It was quite complicated mixing, because we got all the multitracks, and it became a bit of an archaeological dig going through all of them--there were no notes, and even going back ten years, people didn't remember this and that.
Ed: I'm surprised there wasn't much documentation of the original sessions.
Kevin: You and me both, mate. And the two principals of the program as well. I mean, there were time that we trying to track down stuff, and we kept saying, 'you know, this stuff has to be somewhere.' We got logs from all of the storage facility, and we thought, 'oh, it has to be this tape' or 'it has to be that tape'. But we had to go through things and find out where the original tapes were stored.
Ed: One thing I hadn't seen before was that version of "Black Dog"--that was wild. It sounds like Jimmy was run through some kind of harmonizer effect.
Kevin: Oh yeah, that was whacky, wasn't it?!
Ed: Yeah! And he's playing a different riff on it than the original recording.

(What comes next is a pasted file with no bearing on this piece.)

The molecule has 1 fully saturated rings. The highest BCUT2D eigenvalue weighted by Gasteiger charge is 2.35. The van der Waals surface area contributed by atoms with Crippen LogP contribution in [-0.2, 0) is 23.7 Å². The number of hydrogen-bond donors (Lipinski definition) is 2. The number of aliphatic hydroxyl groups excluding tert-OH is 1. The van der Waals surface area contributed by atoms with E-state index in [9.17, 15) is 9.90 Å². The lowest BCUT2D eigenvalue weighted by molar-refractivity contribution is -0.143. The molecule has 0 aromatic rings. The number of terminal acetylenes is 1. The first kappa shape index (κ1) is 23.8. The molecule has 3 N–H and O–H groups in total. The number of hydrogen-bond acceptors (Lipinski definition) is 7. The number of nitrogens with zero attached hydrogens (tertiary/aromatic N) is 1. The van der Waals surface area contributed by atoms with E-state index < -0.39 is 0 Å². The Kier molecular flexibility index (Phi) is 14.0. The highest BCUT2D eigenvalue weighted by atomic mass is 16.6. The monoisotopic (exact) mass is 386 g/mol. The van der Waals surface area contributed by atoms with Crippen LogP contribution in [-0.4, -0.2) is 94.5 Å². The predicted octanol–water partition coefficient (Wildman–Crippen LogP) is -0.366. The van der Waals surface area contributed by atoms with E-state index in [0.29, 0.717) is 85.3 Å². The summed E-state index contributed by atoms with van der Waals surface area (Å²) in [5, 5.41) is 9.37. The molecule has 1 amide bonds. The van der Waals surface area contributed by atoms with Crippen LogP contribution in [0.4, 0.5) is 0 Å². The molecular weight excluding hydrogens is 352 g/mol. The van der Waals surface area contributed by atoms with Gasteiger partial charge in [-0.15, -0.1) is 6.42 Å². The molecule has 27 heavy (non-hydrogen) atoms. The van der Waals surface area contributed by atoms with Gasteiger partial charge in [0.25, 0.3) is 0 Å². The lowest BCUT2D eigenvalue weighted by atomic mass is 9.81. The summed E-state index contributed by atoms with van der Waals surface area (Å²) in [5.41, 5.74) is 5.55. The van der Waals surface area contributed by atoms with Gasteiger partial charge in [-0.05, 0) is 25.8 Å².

Kevin: And Porl Thompson, the other guitar player, his guitar track was nowhere to be found! That's why you don't hear him, in case you're wondering.
Ed: Really? I had assumed it was simply mixed very subtly.
Kevin [drolly]: He wasn't.
In fact, the truth of the matter is that I mixed the track before I saw the video, and I had no idea that there was another guitar player until I saw the video.
Ed: Was that harmonizer something that Jimmy had used onstage?
Kevin: Unfortunately, yes.
Kevin: There was nothing I could do about it; I tried my best.
Ed: It's an interesting sound; it's not something I associate with Page.
Kevin: Interesting is a good word...
Ed: Ok! You talked a few minutes about the material recorded in Morroco. Was that stuff recorded well? Was it difficult to blend in with the material recorded on the stage in London?
Kevin: It was difficult, but that's what we do: you work with what you've got, and you try to make it as good as it can be, really. It was recorded as you see in the video: it's in the square, and there are Shure SM-57s on people.
You know, the "Black Dog" one was much more difficult--it was virtually unsalvageable, I thought. I don't know how that mix sounds to you, but that was very, very badly recorded.
The thing in Morocco wasn't very badly recorded, because it was just microphones; they were running onto DA-88s at the time, I think. So we had two DA-88s synced up.